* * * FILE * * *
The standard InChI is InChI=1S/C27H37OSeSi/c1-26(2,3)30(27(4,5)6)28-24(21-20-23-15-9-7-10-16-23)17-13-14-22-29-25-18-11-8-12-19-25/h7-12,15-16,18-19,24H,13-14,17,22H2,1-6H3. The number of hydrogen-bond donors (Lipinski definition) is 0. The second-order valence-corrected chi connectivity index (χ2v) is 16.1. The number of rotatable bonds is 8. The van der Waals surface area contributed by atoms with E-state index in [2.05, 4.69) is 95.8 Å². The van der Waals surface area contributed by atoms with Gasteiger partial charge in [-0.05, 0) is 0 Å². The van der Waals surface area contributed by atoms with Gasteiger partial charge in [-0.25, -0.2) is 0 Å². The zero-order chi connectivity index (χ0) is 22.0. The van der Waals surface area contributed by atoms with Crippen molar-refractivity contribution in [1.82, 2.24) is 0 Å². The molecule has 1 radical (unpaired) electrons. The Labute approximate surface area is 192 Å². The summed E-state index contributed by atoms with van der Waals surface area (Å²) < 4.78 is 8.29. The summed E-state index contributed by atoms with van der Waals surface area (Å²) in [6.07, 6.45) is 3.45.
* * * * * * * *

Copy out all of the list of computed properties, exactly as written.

The standard InChI is InChI=1S/C27H37OSeSi/c1-26(2,3)30(27(4,5)6)28-24(21-20-23-15-9-7-10-16-23)17-13-14-22-29-25-18-11-8-12-19-25/h7-12,15-16,18-19,24H,13-14,17,22H2,1-6H3. The number of hydrogen-bond donors (Lipinski definition) is 0. The second-order valence-corrected chi connectivity index (χ2v) is 16.1. The number of rotatable bonds is 8. The van der Waals surface area contributed by atoms with E-state index in [2.05, 4.69) is 95.8 Å². The van der Waals surface area contributed by atoms with Gasteiger partial charge in [-0.05, 0) is 0 Å². The van der Waals surface area contributed by atoms with Gasteiger partial charge in [-0.25, -0.2) is 0 Å². The zero-order chi connectivity index (χ0) is 22.0. The van der Waals surface area contributed by atoms with Crippen molar-refractivity contribution in [1.82, 2.24) is 0 Å². The molecule has 1 radical (unpaired) electrons. The Labute approximate surface area is 192 Å². The summed E-state index contributed by atoms with van der Waals surface area (Å²) < 4.78 is 8.29. The summed E-state index contributed by atoms with van der Waals surface area (Å²) in [6.07, 6.45) is 3.45.